Be careful not to slice away more than is needed. You don’t want to make the hole any bigger than it already is.

Collect Matching Fibers or Cut Your Patch

The carpeting in your vehicle may be identical to your upholstery. If so, find an inconspicuous place to gather some fibers, such as underneath your car’s seat. If this isn’t the case, skip ahead to the next step.

Use your razor blade to shave away the desired amount. Try to use a shaving motion over the surface rather than slicing into the fabric.

Don’t go overboard when doing this, though, as you don’t want to leave another mark in your car. Put the fibers aside, since you’ll need them shortly.

If gathering matching fibers from your car isn’t an option, don’t worry. Get your scissors out and cut material to the size of the hole. When doing this, try to be as accurate as possible.

Fill It Up

You have two choices here.

If the hole is shallow, you can add a little bit of glue to fill it in.

For deeper burns, you might want to use your cloth or foam filler. Coat the hole with fabric glue, then use your tweezers (or toothpick) to pack the material in. Cut away any excess so that the end result is a flat surface.

Whether you used glue or filler material, give it time to dry. Check the label of your glue to know how much time this will take.

Apply the Patch

Prepare the fabric you cut out earlier for your patch. Apply fabric glue to the packed-in hole and flatten the matching fabric over it with your tweezers or toothpick.

Adjust as needed to make sure it’s smooth and flat.

Then, let it dry, and you’re done!

Vinyl – Patch Fix

Follow these steps to repair a deeper hole in vinyl seats: (Note that there are two options for repairing vinyl.)

Clean Surface

Clean the surface surrounding the burn to clear away any dirt. Make sure there are no traces of dirt or dust left behind. This could interfere with the fabric glue.

Cut The Burn

If there are pieces of burned fabric, slice them away with your scalpel. You don’t have to do this if it’s a “clean” hole.

Pack the Hole

Get out your filler cloth or foam. Coat the inside of the hole with fabric glue, and pack it as needed with the material.

Remove excess with your scalpel so that you don’t have a lumpy surface for the patch.

Patch It Up

Cut your vinyl patch to size if you haven’t already. Apply fabric glue to the packed burn and the area surrounding it, if necessary.

Glue your patch on and wait for the adhesive to dry. Wipe away extra glue immediately, and your fix is complete.

Vinyl – Spray Paint Fix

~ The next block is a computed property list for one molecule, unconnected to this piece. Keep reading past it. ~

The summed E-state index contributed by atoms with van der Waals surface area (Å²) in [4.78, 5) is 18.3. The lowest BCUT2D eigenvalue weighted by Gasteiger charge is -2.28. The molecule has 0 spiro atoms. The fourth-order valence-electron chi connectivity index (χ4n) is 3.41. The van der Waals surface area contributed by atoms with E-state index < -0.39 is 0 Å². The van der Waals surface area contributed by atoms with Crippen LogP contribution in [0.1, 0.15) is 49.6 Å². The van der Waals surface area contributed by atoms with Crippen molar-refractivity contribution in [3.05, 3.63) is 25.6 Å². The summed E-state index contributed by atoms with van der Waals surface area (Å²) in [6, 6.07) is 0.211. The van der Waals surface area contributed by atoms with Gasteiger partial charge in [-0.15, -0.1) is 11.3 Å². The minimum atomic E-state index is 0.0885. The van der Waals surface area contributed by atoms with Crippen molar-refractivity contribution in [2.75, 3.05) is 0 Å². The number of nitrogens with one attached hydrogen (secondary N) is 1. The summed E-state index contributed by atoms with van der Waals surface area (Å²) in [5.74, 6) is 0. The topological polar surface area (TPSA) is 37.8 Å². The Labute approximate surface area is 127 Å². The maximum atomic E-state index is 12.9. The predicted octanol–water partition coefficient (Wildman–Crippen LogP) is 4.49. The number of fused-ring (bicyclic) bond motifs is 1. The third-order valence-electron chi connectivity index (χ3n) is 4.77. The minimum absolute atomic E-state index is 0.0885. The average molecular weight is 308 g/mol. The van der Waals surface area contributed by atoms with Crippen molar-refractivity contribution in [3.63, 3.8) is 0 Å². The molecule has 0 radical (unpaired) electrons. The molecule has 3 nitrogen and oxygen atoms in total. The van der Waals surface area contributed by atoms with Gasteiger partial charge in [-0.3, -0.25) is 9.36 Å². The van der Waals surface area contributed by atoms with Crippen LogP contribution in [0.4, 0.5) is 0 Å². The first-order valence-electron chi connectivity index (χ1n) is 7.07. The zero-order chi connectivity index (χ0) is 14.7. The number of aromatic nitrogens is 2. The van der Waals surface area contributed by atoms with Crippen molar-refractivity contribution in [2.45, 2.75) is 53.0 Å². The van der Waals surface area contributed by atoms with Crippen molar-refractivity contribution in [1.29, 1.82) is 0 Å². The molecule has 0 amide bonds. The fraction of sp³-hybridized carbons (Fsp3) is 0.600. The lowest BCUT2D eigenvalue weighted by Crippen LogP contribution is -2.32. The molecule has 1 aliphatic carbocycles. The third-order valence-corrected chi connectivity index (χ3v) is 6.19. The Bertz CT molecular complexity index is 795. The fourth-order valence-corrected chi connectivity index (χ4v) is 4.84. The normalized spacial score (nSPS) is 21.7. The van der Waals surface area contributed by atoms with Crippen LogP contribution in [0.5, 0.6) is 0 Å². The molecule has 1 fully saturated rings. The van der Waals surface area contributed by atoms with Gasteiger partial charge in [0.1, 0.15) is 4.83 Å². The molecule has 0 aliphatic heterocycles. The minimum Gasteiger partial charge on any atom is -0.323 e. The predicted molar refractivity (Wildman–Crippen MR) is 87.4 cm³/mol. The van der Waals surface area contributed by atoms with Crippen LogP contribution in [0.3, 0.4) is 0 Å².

Are you dealing with a smaller, shallower burn on your vinyl upholstery? In that case, prepare your spray paint, and follow these steps:

Clean Surface

Wipe away any dirt around or on the hole. You want to work with a clean surface.

Remove Charred Fabric

Cut away any pieces of charred fabric with your scalpel so that the hole is flat.

If the burn is clean, move on to the next step.

Get Out Your Glue

Apply filler glue directly into the hole until it’s full to the brim. Then, let the adhesive dry.

Sand It Down

Using your sandpaper, sand the dried glue down until the packed hole is level.

If you get carried away and sand too far down, you’ll have to add more adhesive.

Spray Paint

Wipe your upholstery with a dry cloth to get rid of any residue. Apply your vinyl spray paint to the glued-in hole and let it dry.

Once you get this step done, you’ve completed the fix!

Faux Leather

Hide that unattractive burn on your faux leather car upholstery by following these step-by-step guidelines:

Clean the Surface

Wipe the upholstery around the hole until it’s clean.

Remove Charred Fabric

If there are any solid charred pieces, slice them off with your scalpel. You want a level surface rather than a bumpy one.

Use Your Faux Leather Pigment

Use the product you’ve purchased, and follow the instructions to a T as directed.

You’ll likely have to fill the holes with it and allow it to dry.


Leather repairs are the most challenging type of upholstery to repair.

If you had a cigarette burn penetrate the leather car seat of yours, it’s preferable to consult a professional rather than attempt it on your own with something like a leather repair kit (i.e a leather touch up kit).

Since this is the most expensive type, if you were to do any mistakes while trying to fix that car cigarette burn, you’ll likely end up paying more money than you would have had you hired a professional in the first place.